Cost Growth and Delays in Billion-Dollar Weather Service Modernization
IMTEC-92-12FS: Published: Dec 17, 1991. Publicly Released: Jan 24, 1992.
- Full Report:
Pursuant to a congressional request, GAO provided information on the National Weather Service's (NWS) modernization and restructuring program for four major automated systems, including cost growth and schedule delays.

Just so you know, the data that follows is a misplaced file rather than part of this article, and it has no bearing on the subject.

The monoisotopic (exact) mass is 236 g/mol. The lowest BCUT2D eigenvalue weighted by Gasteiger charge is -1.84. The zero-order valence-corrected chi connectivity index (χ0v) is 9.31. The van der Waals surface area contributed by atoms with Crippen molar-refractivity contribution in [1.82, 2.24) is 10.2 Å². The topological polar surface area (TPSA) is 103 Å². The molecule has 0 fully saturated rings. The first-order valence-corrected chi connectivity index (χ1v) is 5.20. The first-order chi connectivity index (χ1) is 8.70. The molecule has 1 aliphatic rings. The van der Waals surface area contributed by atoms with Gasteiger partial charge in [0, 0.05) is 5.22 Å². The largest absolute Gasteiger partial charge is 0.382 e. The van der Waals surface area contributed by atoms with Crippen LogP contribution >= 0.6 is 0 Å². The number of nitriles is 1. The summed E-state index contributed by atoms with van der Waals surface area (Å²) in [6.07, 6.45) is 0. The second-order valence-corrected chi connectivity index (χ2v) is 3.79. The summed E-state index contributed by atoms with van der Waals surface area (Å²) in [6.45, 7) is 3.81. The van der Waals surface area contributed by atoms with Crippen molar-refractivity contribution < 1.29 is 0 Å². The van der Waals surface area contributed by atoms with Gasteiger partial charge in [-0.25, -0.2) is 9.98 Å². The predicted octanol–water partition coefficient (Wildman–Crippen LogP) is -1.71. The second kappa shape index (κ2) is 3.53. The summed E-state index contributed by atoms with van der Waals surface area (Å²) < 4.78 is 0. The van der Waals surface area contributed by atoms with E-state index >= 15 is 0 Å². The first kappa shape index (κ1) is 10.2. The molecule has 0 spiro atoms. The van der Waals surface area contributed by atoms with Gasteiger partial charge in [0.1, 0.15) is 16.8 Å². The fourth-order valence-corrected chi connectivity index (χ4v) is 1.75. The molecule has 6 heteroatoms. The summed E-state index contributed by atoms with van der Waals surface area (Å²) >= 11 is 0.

GAO found that: (1) the Next Generation Weather Radar's (NEXRAD) project cost estimate increased over $1.1 billion, from the original 1980 estimate of $340 million to approximately $1.5 billion; (2) delays in the NEXRAD schedule will extend its final implementation from fiscal year (FY) 1989 to 1996; (3) the Next Generation Geostationary Operational Environmental Satellite (GOES-Next) cost estimate increased more than $1.3 billion, to approximately $2 billion; (4) the first scheduled launch for the GOES-Next satellite was delayed by more than 4 years, to February 1994, and the second satellite has been planned for launch about 1 year later; (5) the GOES-Next system's cost growth and schedule slippage were due to the complexity of the satellite design, inadequate program management, and poor contractor performance; (6) it will cost $120 million to deploy 250 Automated Surface Observing Systems (ASOS), a $48-million increase over the 1986 estimate of $72 million; (7) deployment of ASOS has been extended by approximately 5 years, to FY 1995; (8) the Advanced Weather Interactive Processing System (AWIPS) will cost $465 million to deploy, $115 million more than was estimated in FY 1986; (9) delays in the AWIPS schedule will extend final deployment to FY 1998, about 4 years beyond the original schedule; and (10) under the NWS restructuring plan, 249 field offices will be consolidated to 115 forecast offices, and 13 river centers will be collocated with those offices.